Gbarnga — The announcement Saturday by Bong County Senator Dr. Henrique Tokpa that he would be seeking re-election for a second term in 2023 has evoked mixed reactions from different segments of the county.
Tokpa, who only returned to the county last week, four months after a medical trip in the United States of America, said: “Our work is enough to deter any opposition.”
Nathaniel Mulbah, a youth advocate in Bong County, said that Bongese (residents of Bong) should reject the second term bid of Senator Tokpa, claiming he has failed to bring back the dividends of democracy since he was elected in 2018.
Mulbah said though Tokpa has the constitutional right to seek re-election, it would be foolhardy to experience nine years of leadership of Senator Tokpa. His words: “He has a constitutional right to seek re-election, but Bongese also have the constitutional right to reject him.
“It is left for Bongese to decide if they want nine years of this lack of development, failed representation at the Liberian Senate, and his inability to reconcile the county as he promised during his campaign. If Bongese say they want a senator that hasn’t done much for six years, it is left for them. But I am sure residents of the county would not be crazy to retain Tokpa for nine years.”
But there are others who think that Dr. Tokpa, who was elected in 2018, has done so well during his six years at the Liberian Senate. Hawa Momo, a supporter of Dr. Tokpa, said. “He needs time to complete all of the campaign promises he made in 2018.”
Derrick Peabody, a resident of Fuamah District, believes that there is no one competent in the race than Tokpa and as such he should be re-elected.
There have been rumors that the former Cuttington University president was considering relinquishing his ambition to make way for his brother-in-law and former Bong County superintendent Ranney Jackson, who announced his intention to contest for the Senate in 2023.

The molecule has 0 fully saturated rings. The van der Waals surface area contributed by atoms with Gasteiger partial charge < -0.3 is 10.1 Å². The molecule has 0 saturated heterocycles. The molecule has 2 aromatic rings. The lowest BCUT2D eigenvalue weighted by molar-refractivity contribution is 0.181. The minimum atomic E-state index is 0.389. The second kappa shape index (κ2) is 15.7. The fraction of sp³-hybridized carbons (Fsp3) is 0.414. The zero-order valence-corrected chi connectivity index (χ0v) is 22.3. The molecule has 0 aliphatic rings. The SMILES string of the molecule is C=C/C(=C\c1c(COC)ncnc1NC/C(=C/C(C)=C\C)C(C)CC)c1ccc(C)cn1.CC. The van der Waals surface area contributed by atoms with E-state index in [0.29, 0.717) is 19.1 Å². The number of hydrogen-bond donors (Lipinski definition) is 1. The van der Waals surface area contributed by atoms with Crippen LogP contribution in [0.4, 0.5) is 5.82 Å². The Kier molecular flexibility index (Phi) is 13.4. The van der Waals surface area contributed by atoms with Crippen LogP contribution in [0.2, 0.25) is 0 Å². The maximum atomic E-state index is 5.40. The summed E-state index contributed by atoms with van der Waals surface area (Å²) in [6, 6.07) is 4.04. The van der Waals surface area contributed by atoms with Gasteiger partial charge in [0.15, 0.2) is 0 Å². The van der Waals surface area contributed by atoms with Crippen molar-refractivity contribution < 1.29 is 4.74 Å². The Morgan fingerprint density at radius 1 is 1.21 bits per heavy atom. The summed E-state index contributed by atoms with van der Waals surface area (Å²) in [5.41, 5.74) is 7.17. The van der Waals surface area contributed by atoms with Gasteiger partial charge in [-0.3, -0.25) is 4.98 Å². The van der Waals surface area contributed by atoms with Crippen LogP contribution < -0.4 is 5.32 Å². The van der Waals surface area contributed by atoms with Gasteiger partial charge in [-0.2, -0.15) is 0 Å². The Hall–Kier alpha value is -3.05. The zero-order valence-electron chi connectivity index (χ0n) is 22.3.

Responding to those allegations, Dr. Tokpa said: “I just don’t know where those rumors are coming from. How can I leave my job for my brother-in-law?”
Tokpa’s declaration to contest, according to political pundits, would make it impossible for Senator Prince Moye to openly endorse a candidate in 2023 amid rumors that he had agreed to support Jackson.
Moye and Tokpa have created a strong bond dating as far back as their days at Cuttington University when Tokpa appointed Moye as the university’s cafeteria manager before going on to become procurement director.
Moye and Tokpa have also supported each other’s political ambitions. In 2011, Tokpa was instrumental in helping Moye become representative of Jorquelleh District Two. Tokpa was accused of using the university’s funds to support Moye’s ambition, though he refuted the allegations.
In 2018, Moye rewarded Tokpa, playing an integral role in helping him become senator. When asked on State radio about whether he would support Tokpa in 2023, Moye wasn’t definitive. “I have always supported Dr. Henrique Tokpa in the past, but this time around we will meet to discuss about the future.”
Whether Moye supports Tokpa or not in 2023, it remains inevitable that he won’t be re-elected, according to opinion poll conducted by several community radio stations in the county.